Did you ever think that books assigned in high school English class could actually help further climate research? We all know that classic literature opens our eyes to the societal landscape of decades and centuries ago, but who would think it could open our eyes to the natural landscape?
A recent study has done just that! Scientists at Boston University have compared current observations of the natural with unpublished observations by one of America’s most favorite authors: Henry David Thoreau.
“Climate-change studies by Boston University biologists,” states a Boston University press release, “show leaf-out times of trees and shrubs at Walden Pond are in average of 18 days earlier than when Henry David Thoreau made his observations there in the 1850s.”
At first glance, 18 extra days of growing may seem positive. Unfortunately, there’s a draw back. “In New England,” the release continues, “plants have to be cautious about leafing out in the early spring. If they leaf out too early, their young leaves could suffer from subsequent late frost.” In warm years, invasive species grow faster and earlier than native plants. In frost years, native plants and invasive species alike are at risk of frost killing their new leaves.
Literature is not only moving science forward; an entirely new genre known as “cli-fi,” (climate fiction) has popped up. Popular titles include Barbara Kingsolver’s Flight Behavior, a novel highlighting the monarch butterfly, and Ian McEwan’s Solar, whose protagonist seeks energy sources to replace fossil fuels. While cli-fi titles may not contribute to researcher’s climate science anytime soon, they are a unique method for discussing environmental issues. Think interdepartmental courses, book clubs, and reading circles.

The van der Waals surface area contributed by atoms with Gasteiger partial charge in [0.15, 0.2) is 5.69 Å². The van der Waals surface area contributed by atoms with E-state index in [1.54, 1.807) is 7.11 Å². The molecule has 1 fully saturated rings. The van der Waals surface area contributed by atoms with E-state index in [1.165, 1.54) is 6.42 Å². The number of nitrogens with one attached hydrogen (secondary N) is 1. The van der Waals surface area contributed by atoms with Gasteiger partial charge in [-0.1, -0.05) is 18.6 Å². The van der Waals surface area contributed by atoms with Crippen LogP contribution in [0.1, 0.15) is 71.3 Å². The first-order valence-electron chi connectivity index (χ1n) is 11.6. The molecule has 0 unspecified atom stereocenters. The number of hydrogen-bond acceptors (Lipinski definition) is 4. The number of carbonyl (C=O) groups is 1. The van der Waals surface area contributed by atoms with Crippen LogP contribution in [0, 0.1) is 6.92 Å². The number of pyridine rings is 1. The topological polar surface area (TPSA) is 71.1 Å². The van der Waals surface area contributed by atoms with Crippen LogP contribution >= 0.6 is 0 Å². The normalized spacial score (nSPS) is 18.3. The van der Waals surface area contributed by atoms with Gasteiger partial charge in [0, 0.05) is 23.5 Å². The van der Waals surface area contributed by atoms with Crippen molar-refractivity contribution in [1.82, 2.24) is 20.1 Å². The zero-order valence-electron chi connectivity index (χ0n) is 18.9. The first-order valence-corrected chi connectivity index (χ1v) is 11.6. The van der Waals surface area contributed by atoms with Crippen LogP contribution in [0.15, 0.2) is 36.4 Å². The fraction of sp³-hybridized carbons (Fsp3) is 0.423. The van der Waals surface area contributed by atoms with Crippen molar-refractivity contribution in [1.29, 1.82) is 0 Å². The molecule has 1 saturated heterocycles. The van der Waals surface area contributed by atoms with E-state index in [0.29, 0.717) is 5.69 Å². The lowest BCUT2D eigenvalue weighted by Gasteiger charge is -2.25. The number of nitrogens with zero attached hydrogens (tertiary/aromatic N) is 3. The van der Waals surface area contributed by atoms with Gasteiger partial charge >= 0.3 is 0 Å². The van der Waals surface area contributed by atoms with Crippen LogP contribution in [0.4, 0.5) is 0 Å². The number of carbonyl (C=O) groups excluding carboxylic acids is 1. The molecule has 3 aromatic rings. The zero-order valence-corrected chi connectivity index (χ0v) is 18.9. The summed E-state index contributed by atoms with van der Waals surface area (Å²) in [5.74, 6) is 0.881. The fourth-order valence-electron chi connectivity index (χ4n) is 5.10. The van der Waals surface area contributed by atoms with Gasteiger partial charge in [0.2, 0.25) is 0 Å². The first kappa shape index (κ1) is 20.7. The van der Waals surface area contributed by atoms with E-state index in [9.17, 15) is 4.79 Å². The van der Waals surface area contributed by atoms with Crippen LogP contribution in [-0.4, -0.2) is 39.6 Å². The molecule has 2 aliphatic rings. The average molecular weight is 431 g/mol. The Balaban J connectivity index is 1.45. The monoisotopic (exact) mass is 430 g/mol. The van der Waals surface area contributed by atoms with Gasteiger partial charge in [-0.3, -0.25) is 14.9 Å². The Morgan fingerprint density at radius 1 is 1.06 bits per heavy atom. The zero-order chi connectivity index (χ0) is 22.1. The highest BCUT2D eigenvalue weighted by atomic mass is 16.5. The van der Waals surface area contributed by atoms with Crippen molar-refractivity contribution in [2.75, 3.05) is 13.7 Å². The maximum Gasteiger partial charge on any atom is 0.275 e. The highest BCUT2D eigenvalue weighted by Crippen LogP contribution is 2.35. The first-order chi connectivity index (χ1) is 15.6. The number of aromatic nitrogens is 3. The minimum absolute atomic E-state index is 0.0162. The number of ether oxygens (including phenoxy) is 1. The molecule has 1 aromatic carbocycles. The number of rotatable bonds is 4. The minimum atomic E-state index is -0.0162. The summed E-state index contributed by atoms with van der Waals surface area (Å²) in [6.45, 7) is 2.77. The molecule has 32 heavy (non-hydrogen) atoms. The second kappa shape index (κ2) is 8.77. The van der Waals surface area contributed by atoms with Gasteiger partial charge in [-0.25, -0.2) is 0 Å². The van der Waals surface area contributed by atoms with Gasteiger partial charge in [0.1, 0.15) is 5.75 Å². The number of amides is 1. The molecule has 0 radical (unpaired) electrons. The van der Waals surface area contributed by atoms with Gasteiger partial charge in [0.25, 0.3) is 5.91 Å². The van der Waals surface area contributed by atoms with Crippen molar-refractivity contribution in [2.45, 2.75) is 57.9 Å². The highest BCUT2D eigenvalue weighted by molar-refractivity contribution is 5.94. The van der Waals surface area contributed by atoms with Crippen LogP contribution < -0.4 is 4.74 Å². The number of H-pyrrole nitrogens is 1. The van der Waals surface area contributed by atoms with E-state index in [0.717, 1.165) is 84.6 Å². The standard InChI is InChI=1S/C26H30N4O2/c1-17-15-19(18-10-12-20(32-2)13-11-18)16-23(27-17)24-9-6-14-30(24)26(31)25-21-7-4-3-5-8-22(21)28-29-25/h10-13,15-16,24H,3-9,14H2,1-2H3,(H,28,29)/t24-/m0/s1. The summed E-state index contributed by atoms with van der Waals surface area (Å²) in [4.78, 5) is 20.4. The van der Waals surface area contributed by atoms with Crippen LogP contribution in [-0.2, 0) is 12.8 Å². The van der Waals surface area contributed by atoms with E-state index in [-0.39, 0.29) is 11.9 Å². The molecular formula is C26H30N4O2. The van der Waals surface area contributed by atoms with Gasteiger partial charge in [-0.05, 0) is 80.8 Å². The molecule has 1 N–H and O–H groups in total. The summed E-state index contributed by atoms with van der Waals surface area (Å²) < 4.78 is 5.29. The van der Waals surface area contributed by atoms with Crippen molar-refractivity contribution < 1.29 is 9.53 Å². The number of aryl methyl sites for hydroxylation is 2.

Next time you’re in a library or trolling the book stacks (real or virtual), considering dusting off a novel from your region written a hundred years ago and compare its observations of the environment with your own, or check out the newest cli-fi novel to hit the shelves. Find an interesting book? Tell us about it on our Facebook page!